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Are There Benefits to Low-Carb Dog Food?

Andrew Dickens


Andrew Dickens
Andrew Dickens

Andrew Dickens


Andrew Dickens is an award-winning writer, editor and broadcaster with 20 years in journalism. He’s created compelling content on film and television, travel, food and drink, physical and mental health, business, sport, technology and politics. And, of course, dog food.

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Updated: February 23, 2024

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What exactly is low-carb dog food? And will it do your dog any good?

In the human world, carbohydrates can get a bad press, but they have an integral part to play in a balanced diet. That’s because the body turns the nutrient into glucose, which is subsequently converted to energy for use by cells, tissues and organs.

While there are similarities when it comes to dogs, their bodies are built differently from ours and carbohydrates aren’t vital, especially when compared to protein and fat.

As a result, there are some voices who advocate for low-carb or no-carb dog food — and some vets will recommend this route, too.

Braeden Ruud is the co-founder and CEO of 5-star rated dog food Raised Right, a pet food company specializing in low-carb and high-protein human-grade recipes. We spoke to him to learn more about this approach.

How much of a dog’s diet should be carbohydrates?

“The fact that dog food doesn’t need to contain any carbohydrates at all seems hard to believe, but the National Research Council says they’re not considered essential for a healthy canine diet, unlike protein and fat.

“Yet surprisingly, high-carb ingredients like corn, potatoes, rice, barley, yam, pasta, and wheat are commonly seen in dog foods — and in many cases are the dominant nutrient in the recipes. Not all carbohydrates are bad for dogs as fruit and vegetables contain carbs, but are full of vitamins, minerals, and fiber, too.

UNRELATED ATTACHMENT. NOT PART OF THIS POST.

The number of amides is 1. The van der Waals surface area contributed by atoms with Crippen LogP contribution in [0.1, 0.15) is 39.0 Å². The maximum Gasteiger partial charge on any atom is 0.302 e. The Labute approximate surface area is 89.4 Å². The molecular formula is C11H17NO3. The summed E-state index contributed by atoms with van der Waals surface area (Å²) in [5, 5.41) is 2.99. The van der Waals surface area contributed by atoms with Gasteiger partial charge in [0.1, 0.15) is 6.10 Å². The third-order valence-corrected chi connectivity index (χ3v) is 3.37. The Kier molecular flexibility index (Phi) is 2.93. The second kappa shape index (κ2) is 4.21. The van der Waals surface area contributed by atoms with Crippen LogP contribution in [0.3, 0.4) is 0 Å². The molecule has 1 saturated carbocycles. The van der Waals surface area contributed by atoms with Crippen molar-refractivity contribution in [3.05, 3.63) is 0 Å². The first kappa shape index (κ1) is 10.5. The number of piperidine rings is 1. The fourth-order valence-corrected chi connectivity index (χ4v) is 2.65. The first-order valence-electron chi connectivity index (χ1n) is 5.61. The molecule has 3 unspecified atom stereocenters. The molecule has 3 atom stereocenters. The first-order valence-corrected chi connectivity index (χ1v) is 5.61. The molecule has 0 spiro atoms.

“The major problem is the quantity of carbs in many recipes. According to the National Research Council, today’s dry dog foods contain on average somewhere between 46% and 74% carbohydrates1. However, the total amount of carbs in dogs’ ancestral diets was dramatically less than this, with around 49% of the calories coming from protein, 45% from fat and 6% from carbohydrates2.”

What qualifies as low-carb dog food?

“Anything with less than 6% carbohydrates, which better reflects the diet of dogs’ evolutionary predecessors. However, most of our recipes actually have less than 2% carbs because we don’t use any high-carb fillers like potato, rice, oats, yam, barley, or pasta. At the same time, they still meet the AAFCO’s standards for a complete and balanced diet.

“We formulated these wholefood ‘high-protein, low-carb’ recipes with the assistance of two experts. One of them is Dr Karen Becker, veterinarian and author of ‘The Forever Dog’, and the other is Steve Brown, a pet food formulation expert and the author of ‘Unlocking the Canine Ancestral Diet: Healthier Dog Food the ABC Way’.”

What are the benefits of low-carb dog food?

“Carbohydrates are broken down into glucose in the bloodstream and this can fuel inflammatory processes in the body. Since inflammation is a primary cause of many chronic diseases, a low-carbohydrate diet can help to reduce inflammation within a dog’s body. Any dog can develop inflammation, so all dogs could benefit from a low-carbohydrate diet.”